I mention all of the above not to discourage you from embarking on a life as a Seattle musician. (Though if you're already discouraged now, you definitely shouldn't try to be one.) I mention it because the only dependable reward available to people who make music is the joy that comes from making it. Everything else—attention, acclaim, connection, money, collaboration, sex—comes down to luck, timing, talent, and other vicissitudes that aren't yours to control.

But you can control how much time you're willing to spend making music and how hard you're willing to work in the service of the joy it brings you. That joy is limitless, ecstatic, and life-affirming in a way that leads people to make crazy choices like dropping out of school, quitting their jobs, and devoting themselves to the often thankless, occasionally appalling, and frankly absurd life of a Seattle musician.

Welcome.

I apologize that this little screed has been short on practical advice, but then, I've seen approximately 279,000 articles about how to book shows, how to go on tour, how to cajole people into listening to your music and even manipulate them into buying it. You probably have, too—and if not, google that shit. The important information isn't available from articles like this. The source of the truly valuable learning about being a musician comes from seeking it out, by overcoming your shyness and meeting people, from striking up friendships, trying, failing, trying again.

It's never been easier to get a club booker's e-mail address or find their Facebook page. It's never been easier to order custom T-shirts and other merch. And it's never been easier to make your work available online. You probably know more about that than I do.

Practical Advice

But just so you don't go home empty-handed, here are a few concrete suggestions:

• Embrace poverty. Though some people make a lot of money playing music, most people never make a nickel. In between those two poles, the amounts you're likely to get paid will add up to a loss. If you can offset some expenses with the money you make from playing shows and selling T-shirts and records, you are already a great American success story. Only a fool would get into playing music to make money in 2017. You may as well get into slot machines. (Also: Learn to be direct and frank about the money you owe and are owed.)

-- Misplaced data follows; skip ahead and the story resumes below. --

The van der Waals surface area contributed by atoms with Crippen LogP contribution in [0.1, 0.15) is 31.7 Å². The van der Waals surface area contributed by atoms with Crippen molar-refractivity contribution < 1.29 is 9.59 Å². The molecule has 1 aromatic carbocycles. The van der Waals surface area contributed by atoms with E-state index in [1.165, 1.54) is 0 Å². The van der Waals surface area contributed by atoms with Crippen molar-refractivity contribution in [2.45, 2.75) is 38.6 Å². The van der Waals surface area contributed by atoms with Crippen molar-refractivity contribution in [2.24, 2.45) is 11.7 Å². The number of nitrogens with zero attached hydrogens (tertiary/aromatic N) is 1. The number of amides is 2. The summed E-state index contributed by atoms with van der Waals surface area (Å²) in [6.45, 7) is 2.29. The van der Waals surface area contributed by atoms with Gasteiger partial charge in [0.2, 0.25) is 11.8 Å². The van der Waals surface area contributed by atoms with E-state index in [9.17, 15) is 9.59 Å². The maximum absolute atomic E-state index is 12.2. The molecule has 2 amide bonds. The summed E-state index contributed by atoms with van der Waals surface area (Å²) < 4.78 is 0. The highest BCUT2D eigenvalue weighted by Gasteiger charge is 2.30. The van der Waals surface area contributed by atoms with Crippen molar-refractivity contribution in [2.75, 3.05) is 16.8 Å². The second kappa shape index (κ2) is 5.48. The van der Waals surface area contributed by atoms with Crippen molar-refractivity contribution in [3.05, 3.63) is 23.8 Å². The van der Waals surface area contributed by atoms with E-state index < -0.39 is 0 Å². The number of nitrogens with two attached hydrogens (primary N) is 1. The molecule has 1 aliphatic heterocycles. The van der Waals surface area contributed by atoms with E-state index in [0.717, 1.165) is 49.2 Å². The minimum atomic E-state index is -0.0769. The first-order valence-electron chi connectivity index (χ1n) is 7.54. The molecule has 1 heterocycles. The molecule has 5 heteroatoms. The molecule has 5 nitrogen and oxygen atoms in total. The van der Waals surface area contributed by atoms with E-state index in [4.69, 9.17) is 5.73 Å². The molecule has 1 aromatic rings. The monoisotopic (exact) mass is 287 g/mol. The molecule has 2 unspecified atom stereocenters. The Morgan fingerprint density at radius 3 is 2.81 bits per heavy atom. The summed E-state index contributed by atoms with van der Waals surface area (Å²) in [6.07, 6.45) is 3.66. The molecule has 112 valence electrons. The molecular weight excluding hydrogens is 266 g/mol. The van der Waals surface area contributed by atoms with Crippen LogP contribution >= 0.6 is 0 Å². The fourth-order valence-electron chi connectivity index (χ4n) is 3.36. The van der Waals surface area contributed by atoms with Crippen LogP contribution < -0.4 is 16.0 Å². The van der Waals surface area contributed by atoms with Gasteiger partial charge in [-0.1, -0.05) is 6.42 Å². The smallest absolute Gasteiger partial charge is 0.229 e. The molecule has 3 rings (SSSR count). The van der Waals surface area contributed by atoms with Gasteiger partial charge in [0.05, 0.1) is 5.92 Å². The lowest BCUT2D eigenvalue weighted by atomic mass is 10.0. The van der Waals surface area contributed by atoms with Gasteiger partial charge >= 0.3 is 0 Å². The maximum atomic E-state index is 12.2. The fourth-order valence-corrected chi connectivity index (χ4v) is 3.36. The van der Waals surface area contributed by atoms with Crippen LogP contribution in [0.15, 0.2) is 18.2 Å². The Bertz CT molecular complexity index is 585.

• Share the spotlight. The world is full of assholes who want to take all the credit for group efforts and whose appetite for attention is so big that it insists no one else get their own share. Don't be one, and don't work with them if you can help it.

• Be considerate. It's not hard to hold the door for another band loading their gear behind you. It's not hard to say please and thank you. And it goes a lot further than you'd think given the music scene's dense population of neurotic, self-obsessed infants.

• Be punctual. This one is hard, because it means you'll spend a lot of time alone waiting for all your late-ass bandmates, but so very worth it.

• Learn to communicate directly. Seattle is a bastion of passive-aggressive behavior. If you know how to say what you want, need, expect, and are willing to give—rather than calculating the most effective means of manipulating an unreasonable collaborator or associate—you'll save yourself a lot of misery.

• Practice outside of practice. You can always be better at what you're trying to do.

• Wear earplugs at shows. You'll be sorry if you don't.

• Corollary: Turn down at practice. It's true there's a sweet spot for volume below which rock 'n' roll doesn't quite soar (assuming that's what you're playing), but chances are excellent that you are already WAY louder than that.

• Never leave ANY gear in your van or car. Ever, ever, ever, even for 10 minutes while you run in to buy beer. You may as well paint a bull's-eye on your windshield.

• Don't be a "brand." Much of the discourse surrounding music in 2017 is about maximizing your business potential. At least 99 percent of it is bullshit. Yes, it's a business, but it's mainly a business for people who are selling alcohol while bands are onstage. There may come a time when it's worth your while to focus on things like money and marketing, but it'll be easy to know when that time comes because you'll be making some money and you'll have a "market." In the meantime, focus on writing and performing songs.

• Men: Don't be a creep. It's a real problem, even in the supposedly enlightened province of Seattle. And the onus is on men to behave like adults without needing to be told what consent is.

• Women: Don't be deterred by creeps. There's a strong network of amazing women in powerful positions in every element of Seattle music—on stage and off. They've had to fight through gnarly, horrible stuff to get there, but we all benefit from their presence and influence. That doesn't mean they don't still have to fight. It just means there are more people fighting with them to make public spaces safer and more equitable.

• Drummers: Unlatch the strainer on your snare while another band is playing. Seriously, how fucking hard is it?

• Opening bands: You don't have time for one more song. Openers should play for 25 to 30 minutes MAX. Middle bands for 40 to 45 minutes. Headliners can play forever.

• Thank the sound engineer. Even when they suck. You're going to be running into them again.